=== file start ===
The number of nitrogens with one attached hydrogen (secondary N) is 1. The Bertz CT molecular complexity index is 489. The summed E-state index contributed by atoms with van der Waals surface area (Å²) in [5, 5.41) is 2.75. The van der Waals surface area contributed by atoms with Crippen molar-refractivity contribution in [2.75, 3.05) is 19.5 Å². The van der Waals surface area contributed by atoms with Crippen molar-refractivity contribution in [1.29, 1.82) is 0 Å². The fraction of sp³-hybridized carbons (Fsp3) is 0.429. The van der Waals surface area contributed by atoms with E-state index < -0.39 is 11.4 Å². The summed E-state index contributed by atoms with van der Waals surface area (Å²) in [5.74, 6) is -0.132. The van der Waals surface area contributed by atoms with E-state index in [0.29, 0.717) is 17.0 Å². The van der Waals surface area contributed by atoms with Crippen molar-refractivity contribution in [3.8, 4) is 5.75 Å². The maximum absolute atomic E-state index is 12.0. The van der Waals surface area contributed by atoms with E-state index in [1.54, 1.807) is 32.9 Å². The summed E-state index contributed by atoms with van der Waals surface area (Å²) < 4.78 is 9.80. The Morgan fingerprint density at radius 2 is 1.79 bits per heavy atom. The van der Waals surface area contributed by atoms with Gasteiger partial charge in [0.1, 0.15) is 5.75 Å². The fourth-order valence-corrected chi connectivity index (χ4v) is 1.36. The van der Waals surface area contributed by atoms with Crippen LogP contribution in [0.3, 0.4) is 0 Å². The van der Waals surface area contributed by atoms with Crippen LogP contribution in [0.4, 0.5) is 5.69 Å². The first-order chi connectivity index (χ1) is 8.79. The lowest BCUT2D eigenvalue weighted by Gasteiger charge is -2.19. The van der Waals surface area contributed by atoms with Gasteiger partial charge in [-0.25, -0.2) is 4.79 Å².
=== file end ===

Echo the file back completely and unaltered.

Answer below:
The number of nitrogens with one attached hydrogen (secondary N) is 1. The Bertz CT molecular complexity index is 489. The summed E-state index contributed by atoms with van der Waals surface area (Å²) in [5, 5.41) is 2.75. The van der Waals surface area contributed by atoms with Crippen molar-refractivity contribution in [2.75, 3.05) is 19.5 Å². The van der Waals surface area contributed by atoms with Crippen molar-refractivity contribution in [1.29, 1.82) is 0 Å². The fraction of sp³-hybridized carbons (Fsp3) is 0.429. The van der Waals surface area contributed by atoms with E-state index < -0.39 is 11.4 Å². The summed E-state index contributed by atoms with van der Waals surface area (Å²) in [5.74, 6) is -0.132. The van der Waals surface area contributed by atoms with E-state index in [0.29, 0.717) is 17.0 Å². The van der Waals surface area contributed by atoms with Crippen molar-refractivity contribution in [3.8, 4) is 5.75 Å². The maximum absolute atomic E-state index is 12.0. The van der Waals surface area contributed by atoms with E-state index in [1.54, 1.807) is 32.9 Å². The summed E-state index contributed by atoms with van der Waals surface area (Å²) < 4.78 is 9.80. The Morgan fingerprint density at radius 2 is 1.79 bits per heavy atom. The van der Waals surface area contributed by atoms with Gasteiger partial charge in [0.1, 0.15) is 5.75 Å². The fourth-order valence-corrected chi connectivity index (χ4v) is 1.36. The van der Waals surface area contributed by atoms with Crippen LogP contribution in [0.3, 0.4) is 0 Å². The van der Waals surface area contributed by atoms with Crippen LogP contribution in [0.4, 0.5) is 5.69 Å². The first-order chi connectivity index (χ1) is 8.79. The lowest BCUT2D eigenvalue weighted by Gasteiger charge is -2.19. The van der Waals surface area contributed by atoms with Gasteiger partial charge in [-0.25, -0.2) is 4.79 Å².